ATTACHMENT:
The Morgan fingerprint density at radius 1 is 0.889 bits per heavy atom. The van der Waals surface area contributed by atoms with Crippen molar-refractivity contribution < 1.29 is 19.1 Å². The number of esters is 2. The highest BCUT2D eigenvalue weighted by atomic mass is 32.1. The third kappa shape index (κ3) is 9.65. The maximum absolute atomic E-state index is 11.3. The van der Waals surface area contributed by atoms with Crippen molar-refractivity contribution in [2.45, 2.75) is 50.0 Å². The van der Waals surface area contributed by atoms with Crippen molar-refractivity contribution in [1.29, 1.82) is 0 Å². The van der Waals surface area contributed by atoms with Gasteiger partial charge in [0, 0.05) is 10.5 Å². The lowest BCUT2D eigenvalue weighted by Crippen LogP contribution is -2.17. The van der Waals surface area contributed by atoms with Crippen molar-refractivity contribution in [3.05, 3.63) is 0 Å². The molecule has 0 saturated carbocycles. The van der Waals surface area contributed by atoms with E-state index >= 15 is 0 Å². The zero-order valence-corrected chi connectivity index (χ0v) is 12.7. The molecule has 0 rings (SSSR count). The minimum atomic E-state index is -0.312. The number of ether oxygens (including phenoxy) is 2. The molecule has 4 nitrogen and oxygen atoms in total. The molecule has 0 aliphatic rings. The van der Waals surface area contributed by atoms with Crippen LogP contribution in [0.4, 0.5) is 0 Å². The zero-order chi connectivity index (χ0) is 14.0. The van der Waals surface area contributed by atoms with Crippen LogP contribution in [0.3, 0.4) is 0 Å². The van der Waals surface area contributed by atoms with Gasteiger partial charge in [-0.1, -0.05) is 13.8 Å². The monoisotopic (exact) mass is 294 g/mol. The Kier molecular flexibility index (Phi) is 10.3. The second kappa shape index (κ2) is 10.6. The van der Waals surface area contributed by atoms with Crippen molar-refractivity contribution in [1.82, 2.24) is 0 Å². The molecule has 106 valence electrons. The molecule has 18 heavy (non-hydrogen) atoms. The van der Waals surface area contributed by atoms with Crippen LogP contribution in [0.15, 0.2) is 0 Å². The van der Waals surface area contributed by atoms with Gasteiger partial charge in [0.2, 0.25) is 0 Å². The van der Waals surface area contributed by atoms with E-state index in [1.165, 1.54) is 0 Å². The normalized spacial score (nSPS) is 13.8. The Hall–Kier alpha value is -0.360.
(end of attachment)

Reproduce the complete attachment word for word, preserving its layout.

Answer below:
The Morgan fingerprint density at radius 1 is 0.889 bits per heavy atom. The van der Waals surface area contributed by atoms with Crippen molar-refractivity contribution < 1.29 is 19.1 Å². The number of esters is 2. The highest BCUT2D eigenvalue weighted by atomic mass is 32.1. The third kappa shape index (κ3) is 9.65. The maximum absolute atomic E-state index is 11.3. The van der Waals surface area contributed by atoms with Crippen molar-refractivity contribution in [2.45, 2.75) is 50.0 Å². The van der Waals surface area contributed by atoms with Crippen molar-refractivity contribution in [1.29, 1.82) is 0 Å². The van der Waals surface area contributed by atoms with Gasteiger partial charge in [0, 0.05) is 10.5 Å². The lowest BCUT2D eigenvalue weighted by Crippen LogP contribution is -2.17. The van der Waals surface area contributed by atoms with Crippen molar-refractivity contribution in [3.05, 3.63) is 0 Å². The molecule has 0 saturated carbocycles. The van der Waals surface area contributed by atoms with E-state index >= 15 is 0 Å². The zero-order valence-corrected chi connectivity index (χ0v) is 12.7. The molecule has 0 rings (SSSR count). The minimum atomic E-state index is -0.312. The number of ether oxygens (including phenoxy) is 2. The molecule has 4 nitrogen and oxygen atoms in total. The molecule has 0 aliphatic rings. The van der Waals surface area contributed by atoms with Crippen LogP contribution in [0.4, 0.5) is 0 Å². The zero-order chi connectivity index (χ0) is 14.0. The van der Waals surface area contributed by atoms with Crippen LogP contribution in [0.3, 0.4) is 0 Å². The van der Waals surface area contributed by atoms with Gasteiger partial charge in [-0.1, -0.05) is 13.8 Å². The monoisotopic (exact) mass is 294 g/mol. The Kier molecular flexibility index (Phi) is 10.3. The second kappa shape index (κ2) is 10.6. The van der Waals surface area contributed by atoms with Crippen molar-refractivity contribution in [1.82, 2.24) is 0 Å². The molecule has 106 valence electrons. The molecule has 18 heavy (non-hydrogen) atoms. The van der Waals surface area contributed by atoms with Crippen LogP contribution in [0.15, 0.2) is 0 Å². The van der Waals surface area contributed by atoms with Gasteiger partial charge in [0.2, 0.25) is 0 Å². The van der Waals surface area contributed by atoms with E-state index in [1.165, 1.54) is 0 Å². The normalized spacial score (nSPS) is 13.8. The Hall–Kier alpha value is -0.360.